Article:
Mistakes happen, and taxes are not exempt. From time to time, taxpayers make typos, misinterpret information, or simply misread instructions. When this happens, the IRS generally sends some sort of notice indicating the extent of an issue, alerting the taxpayer as to the problem and proposing an alternate settlement, whether resulting in additional money owed by the taxpayer — or a larger refund from the IRS. When this happens, it is not necessary for taxpayers to file an amended federal return, but the same isn’t always true on the state side. In New Jersey, taxpayers must pay close attention to the rules to ensure proper reporting is maintained on the state level.
If the Taxpayer Doesn’t Succeed, the IRS Surely Will
As a baseline, all changes enacted on a federal level, like an updated gross income amount or any new details included in an amended return, need to be communicated to the state of New Jersey as well. However, if you don’t do this on your own, the IRS surely will. The federal government and New Jersey are both part of the Governmental Liaison Data Exchange Program, or GLEDP, a partnership between federal, state, and local taxing authorities that assists with voluntary tax law compliance. Items shared include employment tax information, audit results, and the details shared on federal personal and business income tax returns.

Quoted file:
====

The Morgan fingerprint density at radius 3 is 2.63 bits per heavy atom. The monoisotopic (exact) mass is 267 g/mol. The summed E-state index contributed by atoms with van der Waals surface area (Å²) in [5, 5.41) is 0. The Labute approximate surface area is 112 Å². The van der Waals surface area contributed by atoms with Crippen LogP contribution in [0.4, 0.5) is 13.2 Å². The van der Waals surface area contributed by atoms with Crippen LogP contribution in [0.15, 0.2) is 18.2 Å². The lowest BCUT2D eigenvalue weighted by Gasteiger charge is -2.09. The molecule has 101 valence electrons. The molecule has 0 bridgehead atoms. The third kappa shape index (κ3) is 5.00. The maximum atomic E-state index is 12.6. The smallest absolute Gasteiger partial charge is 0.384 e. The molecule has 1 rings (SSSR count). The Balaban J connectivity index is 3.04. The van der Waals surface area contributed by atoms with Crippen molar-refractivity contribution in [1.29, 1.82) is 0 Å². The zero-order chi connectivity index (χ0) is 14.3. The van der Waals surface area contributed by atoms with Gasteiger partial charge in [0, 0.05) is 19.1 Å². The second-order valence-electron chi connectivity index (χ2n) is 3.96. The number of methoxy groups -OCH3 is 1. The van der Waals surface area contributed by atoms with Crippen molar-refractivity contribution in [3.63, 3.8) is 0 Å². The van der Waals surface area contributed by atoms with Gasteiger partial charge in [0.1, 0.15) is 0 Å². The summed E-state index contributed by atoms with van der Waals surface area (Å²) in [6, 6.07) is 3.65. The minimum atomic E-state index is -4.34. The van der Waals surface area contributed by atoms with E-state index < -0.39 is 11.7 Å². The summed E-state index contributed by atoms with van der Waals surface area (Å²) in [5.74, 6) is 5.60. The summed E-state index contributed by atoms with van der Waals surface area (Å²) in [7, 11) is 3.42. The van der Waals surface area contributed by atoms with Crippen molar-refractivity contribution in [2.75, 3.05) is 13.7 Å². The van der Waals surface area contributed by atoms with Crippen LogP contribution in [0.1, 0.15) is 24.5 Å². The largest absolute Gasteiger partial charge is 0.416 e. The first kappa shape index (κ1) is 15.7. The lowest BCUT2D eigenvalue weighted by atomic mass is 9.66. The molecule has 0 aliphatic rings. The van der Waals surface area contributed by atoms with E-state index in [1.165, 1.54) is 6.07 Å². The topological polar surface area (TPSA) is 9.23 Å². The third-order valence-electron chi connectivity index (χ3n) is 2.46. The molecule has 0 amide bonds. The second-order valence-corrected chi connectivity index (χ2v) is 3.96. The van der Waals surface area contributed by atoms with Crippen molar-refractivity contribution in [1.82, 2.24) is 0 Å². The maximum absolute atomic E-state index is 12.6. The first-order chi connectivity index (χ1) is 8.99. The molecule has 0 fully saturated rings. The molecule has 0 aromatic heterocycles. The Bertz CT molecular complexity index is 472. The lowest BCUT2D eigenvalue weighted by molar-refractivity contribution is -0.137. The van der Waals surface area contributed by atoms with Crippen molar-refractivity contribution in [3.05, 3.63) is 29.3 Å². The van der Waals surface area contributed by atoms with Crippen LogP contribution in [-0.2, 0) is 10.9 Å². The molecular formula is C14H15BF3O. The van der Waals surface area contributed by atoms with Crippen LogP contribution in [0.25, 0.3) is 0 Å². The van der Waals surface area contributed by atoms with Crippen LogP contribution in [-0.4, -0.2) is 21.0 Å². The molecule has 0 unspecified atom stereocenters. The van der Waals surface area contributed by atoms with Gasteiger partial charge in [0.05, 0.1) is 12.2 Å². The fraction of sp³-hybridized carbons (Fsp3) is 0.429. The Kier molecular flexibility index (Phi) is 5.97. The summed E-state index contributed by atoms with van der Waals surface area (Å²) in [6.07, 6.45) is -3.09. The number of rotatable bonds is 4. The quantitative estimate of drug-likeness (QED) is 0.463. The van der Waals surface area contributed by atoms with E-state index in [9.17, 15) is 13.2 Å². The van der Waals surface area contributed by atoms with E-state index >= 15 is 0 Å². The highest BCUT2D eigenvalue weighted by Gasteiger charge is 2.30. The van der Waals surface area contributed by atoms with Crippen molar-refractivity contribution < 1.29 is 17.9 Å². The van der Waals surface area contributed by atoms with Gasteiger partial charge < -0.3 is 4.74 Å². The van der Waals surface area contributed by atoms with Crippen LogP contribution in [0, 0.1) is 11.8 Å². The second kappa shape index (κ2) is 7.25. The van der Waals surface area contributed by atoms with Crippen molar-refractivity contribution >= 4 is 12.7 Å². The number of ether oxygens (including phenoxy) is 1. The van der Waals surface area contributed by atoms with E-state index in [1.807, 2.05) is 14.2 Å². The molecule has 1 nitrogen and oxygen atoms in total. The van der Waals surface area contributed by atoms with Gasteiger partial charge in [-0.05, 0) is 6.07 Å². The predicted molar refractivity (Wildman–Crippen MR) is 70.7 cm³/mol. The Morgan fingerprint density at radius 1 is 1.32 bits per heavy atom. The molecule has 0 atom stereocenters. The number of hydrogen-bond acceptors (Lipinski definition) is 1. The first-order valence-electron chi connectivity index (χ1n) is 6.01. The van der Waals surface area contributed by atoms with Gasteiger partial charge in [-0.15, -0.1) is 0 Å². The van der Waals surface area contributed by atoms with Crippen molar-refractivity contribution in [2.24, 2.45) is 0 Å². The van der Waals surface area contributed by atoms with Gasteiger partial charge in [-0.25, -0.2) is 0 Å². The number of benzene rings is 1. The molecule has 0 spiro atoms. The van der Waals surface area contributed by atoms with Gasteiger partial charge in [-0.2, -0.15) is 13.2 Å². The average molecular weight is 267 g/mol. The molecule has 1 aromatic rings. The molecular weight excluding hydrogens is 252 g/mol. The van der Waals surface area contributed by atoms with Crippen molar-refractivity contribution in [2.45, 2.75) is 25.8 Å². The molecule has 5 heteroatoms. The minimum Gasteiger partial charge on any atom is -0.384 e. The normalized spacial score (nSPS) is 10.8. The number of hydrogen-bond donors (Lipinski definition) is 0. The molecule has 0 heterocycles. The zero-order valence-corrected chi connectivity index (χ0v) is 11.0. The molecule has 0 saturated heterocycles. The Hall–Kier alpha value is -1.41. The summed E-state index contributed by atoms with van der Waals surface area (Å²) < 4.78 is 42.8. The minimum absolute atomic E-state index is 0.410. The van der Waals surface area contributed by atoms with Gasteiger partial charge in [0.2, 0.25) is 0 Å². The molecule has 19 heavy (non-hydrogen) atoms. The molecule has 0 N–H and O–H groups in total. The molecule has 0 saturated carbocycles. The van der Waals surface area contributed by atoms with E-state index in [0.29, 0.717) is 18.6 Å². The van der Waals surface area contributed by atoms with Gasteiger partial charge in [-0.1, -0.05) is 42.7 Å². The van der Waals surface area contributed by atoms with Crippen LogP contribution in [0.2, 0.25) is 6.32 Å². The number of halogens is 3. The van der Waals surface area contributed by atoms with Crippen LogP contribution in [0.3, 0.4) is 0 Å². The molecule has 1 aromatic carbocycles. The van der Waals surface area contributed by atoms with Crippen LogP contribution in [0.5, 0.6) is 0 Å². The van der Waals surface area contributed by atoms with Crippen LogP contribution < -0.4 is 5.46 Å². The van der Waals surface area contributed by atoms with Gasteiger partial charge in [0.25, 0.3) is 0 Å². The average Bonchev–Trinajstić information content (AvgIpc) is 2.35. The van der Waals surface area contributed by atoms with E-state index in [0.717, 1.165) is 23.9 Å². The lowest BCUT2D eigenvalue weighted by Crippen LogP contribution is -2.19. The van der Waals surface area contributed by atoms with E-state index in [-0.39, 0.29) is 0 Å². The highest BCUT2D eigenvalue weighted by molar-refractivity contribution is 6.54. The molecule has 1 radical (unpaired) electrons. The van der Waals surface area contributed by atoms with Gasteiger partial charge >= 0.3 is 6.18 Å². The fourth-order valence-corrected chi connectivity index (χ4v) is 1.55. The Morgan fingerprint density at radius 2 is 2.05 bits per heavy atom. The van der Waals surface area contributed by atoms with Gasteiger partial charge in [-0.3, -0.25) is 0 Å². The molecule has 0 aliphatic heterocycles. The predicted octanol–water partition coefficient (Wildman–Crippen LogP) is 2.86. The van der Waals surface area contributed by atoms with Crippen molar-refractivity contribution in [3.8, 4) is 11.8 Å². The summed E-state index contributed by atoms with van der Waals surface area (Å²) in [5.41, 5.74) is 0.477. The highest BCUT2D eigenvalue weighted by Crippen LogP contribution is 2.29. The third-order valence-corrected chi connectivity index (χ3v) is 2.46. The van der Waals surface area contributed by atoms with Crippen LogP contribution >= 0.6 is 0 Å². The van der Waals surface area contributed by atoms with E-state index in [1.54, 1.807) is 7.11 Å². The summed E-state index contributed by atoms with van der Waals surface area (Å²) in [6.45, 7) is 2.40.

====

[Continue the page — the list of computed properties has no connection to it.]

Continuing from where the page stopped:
The IRS executed an MOU, or memorandum of understanding, with the state of New Jersey, a reciprocal agreement that means that New Jersey shares information with the IRS while the IRS also shares information with New Jersey. Information can be shared relatively freely, but only if used for tax purposes; sharing personal data just for the fun of it does not fall under the purview of the IRS. For this reason, New Jersey will find out when federal income changes. However, taxpayers must still notify the state, and filing an amended return is often suggested to avoid penalties that may accrue for failing to do so.
Notice of Change in New Jersey
If the IRS comes knocking, a federal examination isn’t the only thing taxpayers have to worry about. The state of New Jersey is also interested in what, if anything, may arise over the course of an audit. Once things wrap up, it’s…